Feature Length Live Virtual Presentation 10th Australian Stream Management Conference 2021

Challenges for management of treated sewage urban and rural runoff in NSW Southern Highlands Waterway values include biodiversity (platypus habitat) drinking water catchment and World Heritage Area (#41)

Katherine Morrison 1 , Michelle M Ryan 1 , Jason K Reynolds 1 , Ian A Wright 1
  1. School of Science, Western Sydney University, Richmond, NSW, Australia
  1. Wingecarribee and Nattai Rivers are both part of Sydney’s Warragamba catchment. They each receive treated sewage effluent from a series of Southern Highlands settlements. They also collectively drain a fast-growing urban area that also supports industry, mining and intensive agriculture. The cumulative impact causes complex degradation of water quality with numerous implications.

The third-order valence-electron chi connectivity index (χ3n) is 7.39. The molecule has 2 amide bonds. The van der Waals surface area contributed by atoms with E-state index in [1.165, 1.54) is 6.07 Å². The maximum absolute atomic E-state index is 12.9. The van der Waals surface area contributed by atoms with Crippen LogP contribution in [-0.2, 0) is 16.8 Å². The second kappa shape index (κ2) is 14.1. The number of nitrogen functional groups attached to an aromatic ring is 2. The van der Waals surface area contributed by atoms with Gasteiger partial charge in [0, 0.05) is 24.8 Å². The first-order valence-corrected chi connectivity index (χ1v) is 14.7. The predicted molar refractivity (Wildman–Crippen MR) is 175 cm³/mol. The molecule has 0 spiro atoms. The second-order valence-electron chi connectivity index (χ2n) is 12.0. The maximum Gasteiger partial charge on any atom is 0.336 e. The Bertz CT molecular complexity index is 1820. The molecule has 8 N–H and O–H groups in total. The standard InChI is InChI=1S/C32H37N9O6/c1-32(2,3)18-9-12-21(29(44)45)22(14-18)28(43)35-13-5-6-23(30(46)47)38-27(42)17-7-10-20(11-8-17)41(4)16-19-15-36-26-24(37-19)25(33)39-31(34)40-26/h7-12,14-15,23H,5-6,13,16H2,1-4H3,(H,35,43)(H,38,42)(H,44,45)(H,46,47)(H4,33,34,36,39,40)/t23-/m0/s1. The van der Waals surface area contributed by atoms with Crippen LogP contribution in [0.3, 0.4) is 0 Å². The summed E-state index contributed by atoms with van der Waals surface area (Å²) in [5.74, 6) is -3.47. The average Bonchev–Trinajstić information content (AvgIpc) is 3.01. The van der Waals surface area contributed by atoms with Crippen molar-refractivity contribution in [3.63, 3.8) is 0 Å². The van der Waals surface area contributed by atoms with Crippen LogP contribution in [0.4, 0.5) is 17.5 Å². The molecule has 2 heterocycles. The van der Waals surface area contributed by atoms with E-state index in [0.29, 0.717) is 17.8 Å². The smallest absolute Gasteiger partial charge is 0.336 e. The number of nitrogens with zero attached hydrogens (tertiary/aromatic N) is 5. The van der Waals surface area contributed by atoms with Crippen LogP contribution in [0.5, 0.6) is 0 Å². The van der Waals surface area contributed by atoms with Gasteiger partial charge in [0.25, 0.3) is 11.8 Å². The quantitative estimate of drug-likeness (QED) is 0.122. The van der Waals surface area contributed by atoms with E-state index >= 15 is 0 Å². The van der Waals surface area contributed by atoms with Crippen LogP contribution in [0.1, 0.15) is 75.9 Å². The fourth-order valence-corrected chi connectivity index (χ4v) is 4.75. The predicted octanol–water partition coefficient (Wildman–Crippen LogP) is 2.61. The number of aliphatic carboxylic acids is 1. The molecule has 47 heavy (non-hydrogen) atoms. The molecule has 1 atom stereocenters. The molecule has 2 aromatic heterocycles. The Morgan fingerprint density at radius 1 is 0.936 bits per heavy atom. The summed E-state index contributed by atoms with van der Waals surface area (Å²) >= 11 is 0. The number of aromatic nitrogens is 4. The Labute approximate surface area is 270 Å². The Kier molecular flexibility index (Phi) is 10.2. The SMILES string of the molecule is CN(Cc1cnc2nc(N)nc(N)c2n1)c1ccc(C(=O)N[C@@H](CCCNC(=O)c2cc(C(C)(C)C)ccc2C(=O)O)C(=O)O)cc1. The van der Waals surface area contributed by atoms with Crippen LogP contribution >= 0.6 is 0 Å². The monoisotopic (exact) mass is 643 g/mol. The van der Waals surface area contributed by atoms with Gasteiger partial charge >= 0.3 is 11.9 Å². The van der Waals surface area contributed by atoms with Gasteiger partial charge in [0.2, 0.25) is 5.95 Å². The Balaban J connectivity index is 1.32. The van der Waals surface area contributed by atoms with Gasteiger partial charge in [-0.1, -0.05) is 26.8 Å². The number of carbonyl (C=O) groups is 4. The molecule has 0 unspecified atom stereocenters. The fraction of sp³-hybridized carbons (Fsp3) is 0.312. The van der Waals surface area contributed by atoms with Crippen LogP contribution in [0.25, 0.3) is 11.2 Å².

2. We collected water and sediment samples across both rivers and several tributaries. Analytical tests included nutrients, major ions, and metals. We also had water samples tested for pesticides as part of a suite of emerging contaminants. Comparison is made to ANZECC guidelines, EPA ‘pollution discharge’ licences and to previous Sydney catchments audits.
  3. The water and sediment quality of both rivers are contaminated as a result of sewage effluent; urban land uses and agricultural/industrial activities.
  4. Our study raises questions about the effectiveness of current management of Sydney’s drinking water catchments and also protection of the values of the Greater Blue Mountains World Heritage area. Our findings raise concerns that the nature and scale of the region’s water quality contamination threaten the long-term conservation of the region’s platypus populations and other elements of the regional biodiversity. The human population of the Southern Highlands is quickly growing with a high risk of further water quality deterioration.
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